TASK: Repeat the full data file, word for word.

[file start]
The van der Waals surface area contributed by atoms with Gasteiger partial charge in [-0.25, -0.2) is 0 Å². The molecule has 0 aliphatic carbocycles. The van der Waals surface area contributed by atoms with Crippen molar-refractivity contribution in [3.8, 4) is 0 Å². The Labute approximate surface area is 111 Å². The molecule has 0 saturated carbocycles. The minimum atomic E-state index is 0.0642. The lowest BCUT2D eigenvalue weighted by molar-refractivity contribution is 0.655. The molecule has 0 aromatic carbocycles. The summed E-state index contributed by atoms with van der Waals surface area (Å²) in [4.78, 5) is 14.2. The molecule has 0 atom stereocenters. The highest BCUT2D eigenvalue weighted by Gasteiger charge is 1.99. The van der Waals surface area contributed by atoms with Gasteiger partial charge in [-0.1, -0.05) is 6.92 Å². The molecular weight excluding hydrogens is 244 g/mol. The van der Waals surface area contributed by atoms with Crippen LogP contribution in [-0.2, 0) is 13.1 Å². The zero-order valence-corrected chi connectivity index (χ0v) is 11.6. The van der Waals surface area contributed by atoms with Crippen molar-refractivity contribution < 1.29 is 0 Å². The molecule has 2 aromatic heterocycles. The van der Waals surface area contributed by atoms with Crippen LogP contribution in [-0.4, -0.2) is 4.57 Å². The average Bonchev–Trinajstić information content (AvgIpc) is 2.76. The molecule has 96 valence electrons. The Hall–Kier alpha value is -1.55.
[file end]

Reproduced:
The van der Waals surface area contributed by atoms with Gasteiger partial charge in [-0.25, -0.2) is 0 Å². The molecule has 0 aliphatic carbocycles. The van der Waals surface area contributed by atoms with Crippen molar-refractivity contribution in [3.8, 4) is 0 Å². The Labute approximate surface area is 111 Å². The molecule has 0 saturated carbocycles. The minimum atomic E-state index is 0.0642. The lowest BCUT2D eigenvalue weighted by molar-refractivity contribution is 0.655. The molecule has 0 aromatic carbocycles. The summed E-state index contributed by atoms with van der Waals surface area (Å²) in [4.78, 5) is 14.2. The molecule has 0 atom stereocenters. The highest BCUT2D eigenvalue weighted by Gasteiger charge is 1.99. The van der Waals surface area contributed by atoms with Gasteiger partial charge in [-0.1, -0.05) is 6.92 Å². The molecular weight excluding hydrogens is 244 g/mol. The van der Waals surface area contributed by atoms with Crippen LogP contribution in [-0.2, 0) is 13.1 Å². The zero-order valence-corrected chi connectivity index (χ0v) is 11.6. The van der Waals surface area contributed by atoms with Crippen molar-refractivity contribution < 1.29 is 0 Å². The molecule has 2 aromatic heterocycles. The van der Waals surface area contributed by atoms with Crippen LogP contribution in [-0.4, -0.2) is 4.57 Å². The average Bonchev–Trinajstić information content (AvgIpc) is 2.76. The molecule has 96 valence electrons. The Hall–Kier alpha value is -1.55.